Trulicity side effects: what you need to know

Created for people with type 2 diabetes, Trulicity is an injectable once-weekly medication that helps you better control your blood sugar levels.

It may also help with weight loss and prevent stroke, heart attack, and premature death in both type 2 diabetes and pre-existing heart disease.

But what are the side effects of this drug and how will it affect your daily life? In this article, we will explore everything you need to know about Trulicity side effects.

How does Trulicity work?

Trulicity is a brand-name medicine that contains the active ingredient dulaglutide.

It is not insulin and does not replace insulin, but is often used in conjunction with insulin to better manage diabetes.

Trulicity naturally lowers blood sugar levels by attaching to specific receptors on pancreatic cells. This signals the pancreas to release more insulin, thereby fighting high blood sugar.

At the same time, Trulicity inhibits the production of glucagon in the liver, preventing spikes in blood sugar after eating and increasing insulin sensitivity. It also slows down digestion, leading to appetite suppression and ultimately weight loss.

What are the side effects of Trulicity?

Trulicity may cause minor or moderate side effects, which is perfectly normal, especially at the beginning of use. These side effects may include:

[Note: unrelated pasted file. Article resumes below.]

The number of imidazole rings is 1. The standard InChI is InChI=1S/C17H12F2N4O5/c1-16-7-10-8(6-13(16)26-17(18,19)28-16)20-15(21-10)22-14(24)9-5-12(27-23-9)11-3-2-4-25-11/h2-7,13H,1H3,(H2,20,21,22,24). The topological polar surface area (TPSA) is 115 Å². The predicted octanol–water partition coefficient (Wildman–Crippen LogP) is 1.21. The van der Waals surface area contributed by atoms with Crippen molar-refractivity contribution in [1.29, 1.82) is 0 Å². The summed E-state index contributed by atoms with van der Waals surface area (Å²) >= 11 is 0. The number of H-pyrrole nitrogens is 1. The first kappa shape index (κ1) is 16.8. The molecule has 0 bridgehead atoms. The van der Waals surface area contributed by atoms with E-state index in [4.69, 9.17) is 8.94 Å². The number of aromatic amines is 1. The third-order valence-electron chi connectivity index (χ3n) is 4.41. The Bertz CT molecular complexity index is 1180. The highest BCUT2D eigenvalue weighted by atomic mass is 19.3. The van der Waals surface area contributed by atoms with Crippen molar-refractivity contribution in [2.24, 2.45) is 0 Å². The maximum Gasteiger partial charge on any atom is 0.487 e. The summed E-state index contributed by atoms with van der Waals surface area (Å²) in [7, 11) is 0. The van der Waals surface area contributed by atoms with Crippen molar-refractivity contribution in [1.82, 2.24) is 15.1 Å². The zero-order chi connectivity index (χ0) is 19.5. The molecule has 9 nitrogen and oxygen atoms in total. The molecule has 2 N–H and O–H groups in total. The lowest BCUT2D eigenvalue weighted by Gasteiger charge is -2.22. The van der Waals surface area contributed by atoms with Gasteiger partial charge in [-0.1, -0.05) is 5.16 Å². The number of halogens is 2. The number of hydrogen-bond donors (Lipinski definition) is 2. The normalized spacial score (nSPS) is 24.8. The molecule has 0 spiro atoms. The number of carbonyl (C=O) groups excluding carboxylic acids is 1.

• Suppressed appetite
  • Weight loss
  • Nausea
  • Vomiting
  • Stomachache
  • Redness, swelling and bruising at the injection site
  • Tiredness
  • Diarrhea
  • Low blood sugar (especially if you also use insulin)

A few rare but serious side effects have been reported, including:

  • Acute pancreatitis
  • A severe allergic reaction
  • Impaired kidney function
  • Medullary thyroid cancer (MTC)

Additionally, the FDA issued a black box warning regarding the use of Trulicity and its association with an increased risk of thyroid cancer. Talk to your doctor before trying Trulicity if you suffer from gastroparesis or chronic kidney disease (CKD), as Trulicity may make these conditions worse.

If you experience side effects that last more than a few weeks or even up to a month, or if they are so debilitating that you are having trouble with work, school, or maintaining a personal or social life, it’s time to talk to your doctor about reducing your dose or finding an alternative medication. to which the body can better adapt.

How can the side effects of Trulicity be mitigated?

If you are struggling with nausea, vomiting and diarrhea, make sure you stay hydrated by drinking plenty of water and consuming electrolytes (coconut water is great for this).

Make sure your blood sugar stays within a healthy range. If they are consistently too high, you can fall into diabetic ketoacidosis (DKA), which can be fatal if left untreated.

Low blood sugar can also be very dangerous and is of particular concern if you are also taking insulin.

To manage nausea, stick to bland foods like toast, rice, bananas, and applesauce, and drink plenty of clear fluids. If you are so nauseous that you are unable to stop eating or drinking, contact your doctor or seek emergency medical attention.